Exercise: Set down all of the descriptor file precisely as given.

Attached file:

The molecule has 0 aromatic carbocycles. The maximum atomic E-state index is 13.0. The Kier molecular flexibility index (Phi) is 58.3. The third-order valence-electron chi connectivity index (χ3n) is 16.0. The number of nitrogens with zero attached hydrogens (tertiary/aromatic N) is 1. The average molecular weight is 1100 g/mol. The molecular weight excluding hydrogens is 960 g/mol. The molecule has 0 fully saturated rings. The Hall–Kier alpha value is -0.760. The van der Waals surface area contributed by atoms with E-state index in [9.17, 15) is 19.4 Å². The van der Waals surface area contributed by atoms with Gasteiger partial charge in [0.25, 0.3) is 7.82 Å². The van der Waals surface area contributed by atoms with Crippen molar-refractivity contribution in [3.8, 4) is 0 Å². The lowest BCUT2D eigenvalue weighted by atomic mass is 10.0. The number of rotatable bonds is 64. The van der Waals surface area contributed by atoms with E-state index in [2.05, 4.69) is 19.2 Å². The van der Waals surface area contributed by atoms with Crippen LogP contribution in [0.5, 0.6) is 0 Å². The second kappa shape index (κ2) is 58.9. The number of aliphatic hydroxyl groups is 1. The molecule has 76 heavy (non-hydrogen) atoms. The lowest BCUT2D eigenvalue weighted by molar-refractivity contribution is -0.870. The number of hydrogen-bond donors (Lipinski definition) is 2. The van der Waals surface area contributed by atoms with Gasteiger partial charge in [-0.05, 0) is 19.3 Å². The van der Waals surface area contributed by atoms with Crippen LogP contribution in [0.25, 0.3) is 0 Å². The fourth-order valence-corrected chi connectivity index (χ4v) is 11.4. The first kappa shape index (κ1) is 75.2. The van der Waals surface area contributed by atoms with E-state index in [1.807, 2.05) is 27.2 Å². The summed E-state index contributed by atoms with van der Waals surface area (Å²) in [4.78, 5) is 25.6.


The molecule has 0 aromatic carbocycles. The maximum atomic E-state index is 13.0. The Kier molecular flexibility index (Phi) is 58.3. The third-order valence-electron chi connectivity index (χ3n) is 16.0. The number of nitrogens with zero attached hydrogens (tertiary/aromatic N) is 1. The average molecular weight is 1100 g/mol. The molecular weight excluding hydrogens is 960 g/mol. The molecule has 0 fully saturated rings. The Hall–Kier alpha value is -0.760. The van der Waals surface area contributed by atoms with E-state index in [9.17, 15) is 19.4 Å². The van der Waals surface area contributed by atoms with Gasteiger partial charge in [0.25, 0.3) is 7.82 Å². The van der Waals surface area contributed by atoms with Crippen molar-refractivity contribution in [3.8, 4) is 0 Å². The lowest BCUT2D eigenvalue weighted by atomic mass is 10.0. The number of rotatable bonds is 64. The van der Waals surface area contributed by atoms with E-state index in [2.05, 4.69) is 19.2 Å². The van der Waals surface area contributed by atoms with Crippen LogP contribution in [0.5, 0.6) is 0 Å². The second kappa shape index (κ2) is 58.9. The number of aliphatic hydroxyl groups is 1. The molecule has 76 heavy (non-hydrogen) atoms. The lowest BCUT2D eigenvalue weighted by molar-refractivity contribution is -0.870. The number of hydrogen-bond donors (Lipinski definition) is 2. The van der Waals surface area contributed by atoms with Gasteiger partial charge in [-0.05, 0) is 19.3 Å². The van der Waals surface area contributed by atoms with Crippen LogP contribution in [0.25, 0.3) is 0 Å². The fourth-order valence-corrected chi connectivity index (χ4v) is 11.4. The first kappa shape index (κ1) is 75.2. The van der Waals surface area contributed by atoms with E-state index in [1.807, 2.05) is 27.2 Å². The summed E-state index contributed by atoms with van der Waals surface area (Å²) in [4.78, 5) is 25.6.